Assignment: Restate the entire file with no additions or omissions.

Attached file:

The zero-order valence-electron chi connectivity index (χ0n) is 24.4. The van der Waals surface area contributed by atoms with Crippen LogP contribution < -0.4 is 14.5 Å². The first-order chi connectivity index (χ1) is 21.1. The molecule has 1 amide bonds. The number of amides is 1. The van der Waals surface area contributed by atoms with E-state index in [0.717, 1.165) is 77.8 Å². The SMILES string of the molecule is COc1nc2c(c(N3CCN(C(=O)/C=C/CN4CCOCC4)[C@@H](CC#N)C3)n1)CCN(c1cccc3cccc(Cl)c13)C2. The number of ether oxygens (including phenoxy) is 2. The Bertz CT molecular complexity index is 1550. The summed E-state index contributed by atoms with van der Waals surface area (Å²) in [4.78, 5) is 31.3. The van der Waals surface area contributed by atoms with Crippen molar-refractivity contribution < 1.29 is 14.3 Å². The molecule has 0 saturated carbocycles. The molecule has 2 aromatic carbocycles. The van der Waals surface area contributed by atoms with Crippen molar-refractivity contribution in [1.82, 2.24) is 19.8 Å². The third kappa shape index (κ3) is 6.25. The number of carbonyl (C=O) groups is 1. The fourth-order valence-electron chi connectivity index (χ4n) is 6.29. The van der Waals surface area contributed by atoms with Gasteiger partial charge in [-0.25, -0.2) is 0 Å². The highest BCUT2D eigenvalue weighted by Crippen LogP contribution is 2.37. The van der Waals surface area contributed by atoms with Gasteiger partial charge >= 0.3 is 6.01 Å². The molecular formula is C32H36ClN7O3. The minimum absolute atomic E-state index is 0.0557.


The zero-order valence-electron chi connectivity index (χ0n) is 24.4. The van der Waals surface area contributed by atoms with Crippen LogP contribution < -0.4 is 14.5 Å². The first-order chi connectivity index (χ1) is 21.1. The molecule has 1 amide bonds. The number of amides is 1. The van der Waals surface area contributed by atoms with E-state index in [0.717, 1.165) is 77.8 Å². The SMILES string of the molecule is COc1nc2c(c(N3CCN(C(=O)/C=C/CN4CCOCC4)[C@@H](CC#N)C3)n1)CCN(c1cccc3cccc(Cl)c13)C2. The number of ether oxygens (including phenoxy) is 2. The Bertz CT molecular complexity index is 1550. The summed E-state index contributed by atoms with van der Waals surface area (Å²) in [4.78, 5) is 31.3. The van der Waals surface area contributed by atoms with Crippen molar-refractivity contribution < 1.29 is 14.3 Å². The molecule has 0 saturated carbocycles. The molecule has 2 aromatic carbocycles. The van der Waals surface area contributed by atoms with Crippen molar-refractivity contribution in [1.82, 2.24) is 19.8 Å². The third kappa shape index (κ3) is 6.25. The number of carbonyl (C=O) groups is 1. The fourth-order valence-electron chi connectivity index (χ4n) is 6.29. The van der Waals surface area contributed by atoms with Gasteiger partial charge in [-0.25, -0.2) is 0 Å². The highest BCUT2D eigenvalue weighted by Crippen LogP contribution is 2.37. The van der Waals surface area contributed by atoms with Gasteiger partial charge >= 0.3 is 6.01 Å². The molecular formula is C32H36ClN7O3. The minimum absolute atomic E-state index is 0.0557.